Photochemotherapy in the Treatment of Cancer

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Abstract:

The development of therapies which are selective for tumor tissues is one of the most important goals in anticancer research. Within this framework photochemotherapy can be considered a very promising approach. Its therapeutic effectiveness depends on two connected factors: drug and light. The drug (photosensitizer) is able to exert an antiproliferative effect only after interaction with suitable light. Both the photosensitizing drug and light alone are ineffective at doses used for these treatments. Nowadays, photochemotherapy is used in the treatment of cutaneous T-cell lymphoma and cavitary tumors. In the first case the photosensitizer is a psoralen derivative (P) and long-wavelength ultraviolet radiation (UVA) is used (PUVA therapy). In the second case, the treatment with porphyrins, porphyrin-based and non porphyrin-based photosensitizers is followed by irradiation with 600-1000 nm light (photodynamic therapy, PDT). This review is concerned with PUVA and PDT treatments of cancer. The molecular mechanisms considered accountable for the photochemotherapeutic effects are discussed, the development of new chemical structures aimed at improving the effectiveness and / or overcoming some undesired side effects will also be reported. Moreover, some clinical applications will be described.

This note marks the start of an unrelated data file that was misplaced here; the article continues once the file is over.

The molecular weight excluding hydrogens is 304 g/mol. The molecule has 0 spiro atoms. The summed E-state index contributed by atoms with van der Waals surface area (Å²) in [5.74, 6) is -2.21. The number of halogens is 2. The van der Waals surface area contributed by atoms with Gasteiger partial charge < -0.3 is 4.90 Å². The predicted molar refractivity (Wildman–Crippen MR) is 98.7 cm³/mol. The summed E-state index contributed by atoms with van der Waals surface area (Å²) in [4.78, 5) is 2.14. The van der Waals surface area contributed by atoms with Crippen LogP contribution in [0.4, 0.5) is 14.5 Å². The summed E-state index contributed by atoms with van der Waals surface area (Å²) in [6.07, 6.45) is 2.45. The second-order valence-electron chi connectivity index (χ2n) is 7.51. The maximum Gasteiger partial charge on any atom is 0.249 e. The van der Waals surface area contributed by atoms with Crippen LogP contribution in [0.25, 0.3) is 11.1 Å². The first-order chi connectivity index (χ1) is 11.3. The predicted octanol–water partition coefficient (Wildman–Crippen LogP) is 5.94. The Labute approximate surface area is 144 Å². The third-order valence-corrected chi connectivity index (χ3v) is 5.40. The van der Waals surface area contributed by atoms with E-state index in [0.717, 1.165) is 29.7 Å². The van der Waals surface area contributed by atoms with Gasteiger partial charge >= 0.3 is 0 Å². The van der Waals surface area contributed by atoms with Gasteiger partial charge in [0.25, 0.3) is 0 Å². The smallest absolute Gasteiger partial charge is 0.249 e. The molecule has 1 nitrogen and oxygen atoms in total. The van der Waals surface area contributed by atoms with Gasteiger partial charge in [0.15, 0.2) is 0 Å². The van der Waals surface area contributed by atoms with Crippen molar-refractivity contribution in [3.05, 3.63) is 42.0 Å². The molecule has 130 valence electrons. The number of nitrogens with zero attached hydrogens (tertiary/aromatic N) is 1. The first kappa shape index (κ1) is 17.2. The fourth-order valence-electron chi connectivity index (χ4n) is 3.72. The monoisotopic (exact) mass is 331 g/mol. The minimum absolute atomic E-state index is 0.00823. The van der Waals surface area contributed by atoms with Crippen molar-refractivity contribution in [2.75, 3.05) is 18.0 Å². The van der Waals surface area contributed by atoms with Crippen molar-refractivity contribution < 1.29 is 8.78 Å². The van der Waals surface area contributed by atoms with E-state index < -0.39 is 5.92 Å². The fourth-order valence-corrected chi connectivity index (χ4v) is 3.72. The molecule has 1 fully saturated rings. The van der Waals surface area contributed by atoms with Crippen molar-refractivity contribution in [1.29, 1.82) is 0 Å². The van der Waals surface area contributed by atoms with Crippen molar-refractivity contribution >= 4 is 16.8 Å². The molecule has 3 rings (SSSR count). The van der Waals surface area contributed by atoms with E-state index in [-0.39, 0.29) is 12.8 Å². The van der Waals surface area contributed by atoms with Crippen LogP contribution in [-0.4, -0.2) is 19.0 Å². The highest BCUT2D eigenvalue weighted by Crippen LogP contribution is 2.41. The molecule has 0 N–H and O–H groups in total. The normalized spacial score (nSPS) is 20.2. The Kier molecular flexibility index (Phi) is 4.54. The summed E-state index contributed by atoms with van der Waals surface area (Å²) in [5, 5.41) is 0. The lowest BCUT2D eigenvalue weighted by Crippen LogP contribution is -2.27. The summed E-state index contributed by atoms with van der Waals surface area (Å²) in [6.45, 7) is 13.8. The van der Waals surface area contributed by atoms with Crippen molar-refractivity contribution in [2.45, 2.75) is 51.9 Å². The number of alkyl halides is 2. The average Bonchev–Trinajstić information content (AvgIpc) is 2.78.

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  • Current Medicinal Chemistry covers all the latest and outstanding developments in medicinal chemistry and rational drug design. Each issue contains a series of timely in-depth reviews written by leaders in the field covering a range of the current topics in medicinal chemistry. Current Medicinal Chemistry is an essential journal for every medicinal chemist who wishes to be kept informed and up-to-date with the latest and most important developments.
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